Every time Blizzard announces that they are working on something new, gaming community doesn’t expect anything less than stellar product. Up until Diablo III, Irvine giant met all of these high expectations impressing both the critics and the gamers as well. And although, third chapter in this franchise got great reviews and made tone of money, Blizzard, probably for the first time in recent history, faced some vocal backlash from loyal fans concerning always-online DRM and other iffy moves. Ok, they are not beyond mistakes, so what? They still make great games. Keep that positive attitude, they did it again with Heroes of the Storm.
MOBA for the masses
If you think for a while, Blizzard never invented anything new. But, when they make a twist on someone else’s body of work they polish the hell out of that idea. It is interesting, therefore, to see how they handle their first outing in the MOBA genre, which originated in their own backyard. From the gameplay perspective, as gracefully as ever. Heroes of the Storm is set in the world where the familiar heroes of WarCraft, StarCraft and Diablo (throw in some Lost Vikings too) clash in fast and furious online 5 on 5 matches and where MOBA experience is accessible as it can be. Featuring 37 well-balanced heroes divided in three standard groups of Warrior, Assassin and Support, with the addition of Specialist class, 7 unique maps, top notch production values and stylized, very hardware friendly visuals, which once again manage to capture all the positive multiplayer on-screen madness without ever fully descending into chaos, we are talking about quality product here. Interestingly, matches are very objective based and the game, with respect to its legacy, sometimes plays more like action based clash of familiar Blizzard heroes (hence the tag Hero Brawler), which makes it more appealing to mainstream audience, but it is essentially well-made and streamlined MOBA and that is all that matters. It’s not however spared of some dubious decisions, like shared experience system which doesn’t allow players to shine individually if the rest of the team is lagging, curious absence of in-game item store and limiting talent system, which encourages grind rather than quick matches.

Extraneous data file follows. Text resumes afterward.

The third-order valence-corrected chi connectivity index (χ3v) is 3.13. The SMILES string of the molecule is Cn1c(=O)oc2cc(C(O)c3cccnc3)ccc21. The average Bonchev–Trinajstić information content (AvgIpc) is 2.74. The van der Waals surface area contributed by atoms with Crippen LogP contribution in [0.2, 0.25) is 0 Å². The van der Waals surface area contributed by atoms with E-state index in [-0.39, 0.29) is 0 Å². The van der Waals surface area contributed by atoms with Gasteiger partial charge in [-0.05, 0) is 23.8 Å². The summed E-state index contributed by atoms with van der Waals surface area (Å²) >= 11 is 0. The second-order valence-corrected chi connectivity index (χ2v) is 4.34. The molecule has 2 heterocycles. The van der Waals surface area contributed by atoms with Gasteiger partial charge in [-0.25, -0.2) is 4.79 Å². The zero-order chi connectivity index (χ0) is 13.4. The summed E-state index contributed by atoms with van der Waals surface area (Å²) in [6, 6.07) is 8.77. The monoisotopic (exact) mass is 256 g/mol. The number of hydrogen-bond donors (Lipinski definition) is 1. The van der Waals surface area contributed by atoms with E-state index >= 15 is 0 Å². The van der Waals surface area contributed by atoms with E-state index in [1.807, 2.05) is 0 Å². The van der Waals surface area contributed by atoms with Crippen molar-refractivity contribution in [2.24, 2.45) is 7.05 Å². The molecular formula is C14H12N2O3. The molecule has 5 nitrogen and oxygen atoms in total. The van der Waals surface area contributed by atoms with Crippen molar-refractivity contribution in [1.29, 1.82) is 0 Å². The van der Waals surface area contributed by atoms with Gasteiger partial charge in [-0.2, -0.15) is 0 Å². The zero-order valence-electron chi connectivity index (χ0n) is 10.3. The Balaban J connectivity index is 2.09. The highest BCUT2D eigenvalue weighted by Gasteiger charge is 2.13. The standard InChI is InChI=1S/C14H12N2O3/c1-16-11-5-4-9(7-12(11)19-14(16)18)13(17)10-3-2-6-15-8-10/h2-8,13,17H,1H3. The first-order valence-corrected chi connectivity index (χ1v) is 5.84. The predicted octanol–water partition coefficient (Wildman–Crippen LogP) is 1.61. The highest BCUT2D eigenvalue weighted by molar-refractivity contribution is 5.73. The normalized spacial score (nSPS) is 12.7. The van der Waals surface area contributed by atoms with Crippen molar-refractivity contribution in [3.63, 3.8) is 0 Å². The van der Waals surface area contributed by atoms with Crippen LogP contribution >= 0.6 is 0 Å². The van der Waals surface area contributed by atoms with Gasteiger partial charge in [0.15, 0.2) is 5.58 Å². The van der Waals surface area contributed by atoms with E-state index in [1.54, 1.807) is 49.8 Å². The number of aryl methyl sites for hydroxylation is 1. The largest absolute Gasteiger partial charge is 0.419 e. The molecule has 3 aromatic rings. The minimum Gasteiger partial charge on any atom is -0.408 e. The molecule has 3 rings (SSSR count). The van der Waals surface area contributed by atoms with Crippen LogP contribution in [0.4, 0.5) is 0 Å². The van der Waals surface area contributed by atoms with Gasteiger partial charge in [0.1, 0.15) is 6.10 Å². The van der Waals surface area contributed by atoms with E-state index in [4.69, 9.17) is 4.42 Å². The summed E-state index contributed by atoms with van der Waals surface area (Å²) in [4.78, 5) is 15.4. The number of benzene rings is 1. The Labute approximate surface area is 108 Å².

Is it worth your money?
Considering the fact that it’s a free-to-play, we must say one enthusiastic yes, but don’t worry, Blizzard will find a way to take your money. Heroes of the Storm is a very micro-transactions heavy game. While you are not obliged to spend anything, your alternative will be a lot of hours spent in grinding, so make your choice. Price of one hero is, for example, around 10$, while entirety of unlockable content is valued around 180$, which translates to 3 AAA games. But, considering that even those games are pandering same policy, it’s not that bad.
CPU: Intel® Core™ 2 Duo or AMD Athlon™ 64 X2 5600+
RAM: 2 GB
OS: Windows XP/Windows Vista/Windows 7/Windows 8
Video Card: NVIDIA GeForce 7600 GT, ATI Radeon HD 2600 XT, or Intel HD Graphics 3000
Free Disk Space: 10 GB
People will be tempted to bash this game, for its sporadic flaws we only scratched in the review and they will probably be corrected in patches to come. This is one of the most debatable Blizzard games yet. But, if you are ready to enjoy it for its strengths you will be rewarded with experience that is sometimes flawed, but very good and innovative nevertheless. 7.5/10